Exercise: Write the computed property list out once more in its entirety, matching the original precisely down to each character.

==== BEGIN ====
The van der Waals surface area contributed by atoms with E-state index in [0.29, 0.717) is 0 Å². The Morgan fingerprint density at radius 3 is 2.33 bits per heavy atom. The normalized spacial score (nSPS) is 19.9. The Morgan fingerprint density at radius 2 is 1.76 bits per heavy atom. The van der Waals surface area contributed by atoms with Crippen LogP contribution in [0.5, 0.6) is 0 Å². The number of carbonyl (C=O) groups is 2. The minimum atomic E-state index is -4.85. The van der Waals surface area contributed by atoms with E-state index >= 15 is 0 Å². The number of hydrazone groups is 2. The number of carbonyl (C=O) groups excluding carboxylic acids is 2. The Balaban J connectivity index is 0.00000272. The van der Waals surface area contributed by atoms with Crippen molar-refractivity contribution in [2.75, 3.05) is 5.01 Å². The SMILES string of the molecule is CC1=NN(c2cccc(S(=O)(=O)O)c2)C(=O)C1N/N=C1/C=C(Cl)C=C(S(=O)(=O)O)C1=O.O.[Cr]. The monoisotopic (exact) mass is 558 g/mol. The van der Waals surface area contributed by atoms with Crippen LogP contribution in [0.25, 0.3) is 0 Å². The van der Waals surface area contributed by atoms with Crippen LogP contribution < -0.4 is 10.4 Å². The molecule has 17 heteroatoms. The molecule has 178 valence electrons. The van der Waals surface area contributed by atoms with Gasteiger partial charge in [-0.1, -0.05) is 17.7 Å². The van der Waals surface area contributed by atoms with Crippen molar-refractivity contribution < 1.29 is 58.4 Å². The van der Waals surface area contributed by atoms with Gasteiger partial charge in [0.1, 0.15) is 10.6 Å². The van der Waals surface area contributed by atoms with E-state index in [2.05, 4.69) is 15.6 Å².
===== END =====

The van der Waals surface area contributed by atoms with E-state index in [0.29, 0.717) is 0 Å². The Morgan fingerprint density at radius 3 is 2.33 bits per heavy atom. The normalized spacial score (nSPS) is 19.9. The Morgan fingerprint density at radius 2 is 1.76 bits per heavy atom. The van der Waals surface area contributed by atoms with Crippen LogP contribution in [0.5, 0.6) is 0 Å². The number of carbonyl (C=O) groups is 2. The minimum atomic E-state index is -4.85. The van der Waals surface area contributed by atoms with E-state index >= 15 is 0 Å². The number of hydrazone groups is 2. The number of carbonyl (C=O) groups excluding carboxylic acids is 2. The Balaban J connectivity index is 0.00000272. The van der Waals surface area contributed by atoms with Crippen molar-refractivity contribution in [2.75, 3.05) is 5.01 Å². The SMILES string of the molecule is CC1=NN(c2cccc(S(=O)(=O)O)c2)C(=O)C1N/N=C1/C=C(Cl)C=C(S(=O)(=O)O)C1=O.O.[Cr]. The monoisotopic (exact) mass is 558 g/mol. The van der Waals surface area contributed by atoms with Crippen LogP contribution in [0.25, 0.3) is 0 Å². The van der Waals surface area contributed by atoms with Crippen LogP contribution < -0.4 is 10.4 Å². The molecule has 17 heteroatoms. The molecule has 178 valence electrons. The van der Waals surface area contributed by atoms with Gasteiger partial charge in [-0.1, -0.05) is 17.7 Å². The van der Waals surface area contributed by atoms with Crippen molar-refractivity contribution < 1.29 is 58.4 Å². The van der Waals surface area contributed by atoms with Gasteiger partial charge in [0.1, 0.15) is 10.6 Å². The van der Waals surface area contributed by atoms with E-state index in [2.05, 4.69) is 15.6 Å².